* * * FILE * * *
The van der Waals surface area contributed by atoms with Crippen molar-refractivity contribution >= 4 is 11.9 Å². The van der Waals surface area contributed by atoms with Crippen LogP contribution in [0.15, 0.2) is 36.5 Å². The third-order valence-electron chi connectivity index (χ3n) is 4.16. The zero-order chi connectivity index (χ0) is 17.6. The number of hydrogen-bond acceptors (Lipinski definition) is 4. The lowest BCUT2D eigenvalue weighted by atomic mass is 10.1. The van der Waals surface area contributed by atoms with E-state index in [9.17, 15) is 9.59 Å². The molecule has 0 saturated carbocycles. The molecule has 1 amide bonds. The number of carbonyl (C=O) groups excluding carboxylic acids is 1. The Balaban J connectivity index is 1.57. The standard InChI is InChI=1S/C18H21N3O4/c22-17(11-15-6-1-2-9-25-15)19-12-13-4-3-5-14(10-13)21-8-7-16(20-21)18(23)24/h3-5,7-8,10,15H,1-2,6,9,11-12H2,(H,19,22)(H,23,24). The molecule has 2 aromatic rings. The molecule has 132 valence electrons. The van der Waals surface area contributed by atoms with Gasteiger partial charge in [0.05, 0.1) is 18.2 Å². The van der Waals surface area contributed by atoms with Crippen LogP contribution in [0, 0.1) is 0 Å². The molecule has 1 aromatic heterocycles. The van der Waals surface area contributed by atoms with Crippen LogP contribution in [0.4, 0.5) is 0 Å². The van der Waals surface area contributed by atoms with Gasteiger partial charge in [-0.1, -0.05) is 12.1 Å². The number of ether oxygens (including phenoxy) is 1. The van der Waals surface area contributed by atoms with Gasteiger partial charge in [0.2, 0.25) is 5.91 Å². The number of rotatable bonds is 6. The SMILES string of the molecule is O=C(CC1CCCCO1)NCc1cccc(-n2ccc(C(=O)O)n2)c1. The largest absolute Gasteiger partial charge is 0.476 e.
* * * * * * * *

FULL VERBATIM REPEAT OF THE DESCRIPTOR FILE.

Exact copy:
The van der Waals surface area contributed by atoms with Crippen molar-refractivity contribution >= 4 is 11.9 Å². The van der Waals surface area contributed by atoms with Crippen LogP contribution in [0.15, 0.2) is 36.5 Å². The third-order valence-electron chi connectivity index (χ3n) is 4.16. The zero-order chi connectivity index (χ0) is 17.6. The number of hydrogen-bond acceptors (Lipinski definition) is 4. The lowest BCUT2D eigenvalue weighted by atomic mass is 10.1. The van der Waals surface area contributed by atoms with E-state index in [9.17, 15) is 9.59 Å². The molecule has 0 saturated carbocycles. The molecule has 1 amide bonds. The number of carbonyl (C=O) groups excluding carboxylic acids is 1. The Balaban J connectivity index is 1.57. The standard InChI is InChI=1S/C18H21N3O4/c22-17(11-15-6-1-2-9-25-15)19-12-13-4-3-5-14(10-13)21-8-7-16(20-21)18(23)24/h3-5,7-8,10,15H,1-2,6,9,11-12H2,(H,19,22)(H,23,24). The molecule has 2 aromatic rings. The molecule has 132 valence electrons. The van der Waals surface area contributed by atoms with Gasteiger partial charge in [0.05, 0.1) is 18.2 Å². The van der Waals surface area contributed by atoms with Crippen LogP contribution in [0, 0.1) is 0 Å². The molecule has 1 aromatic heterocycles. The van der Waals surface area contributed by atoms with Crippen LogP contribution in [0.4, 0.5) is 0 Å². The van der Waals surface area contributed by atoms with Gasteiger partial charge in [-0.1, -0.05) is 12.1 Å². The number of ether oxygens (including phenoxy) is 1. The van der Waals surface area contributed by atoms with Gasteiger partial charge in [0.2, 0.25) is 5.91 Å². The number of rotatable bonds is 6. The SMILES string of the molecule is O=C(CC1CCCCO1)NCc1cccc(-n2ccc(C(=O)O)n2)c1. The largest absolute Gasteiger partial charge is 0.476 e.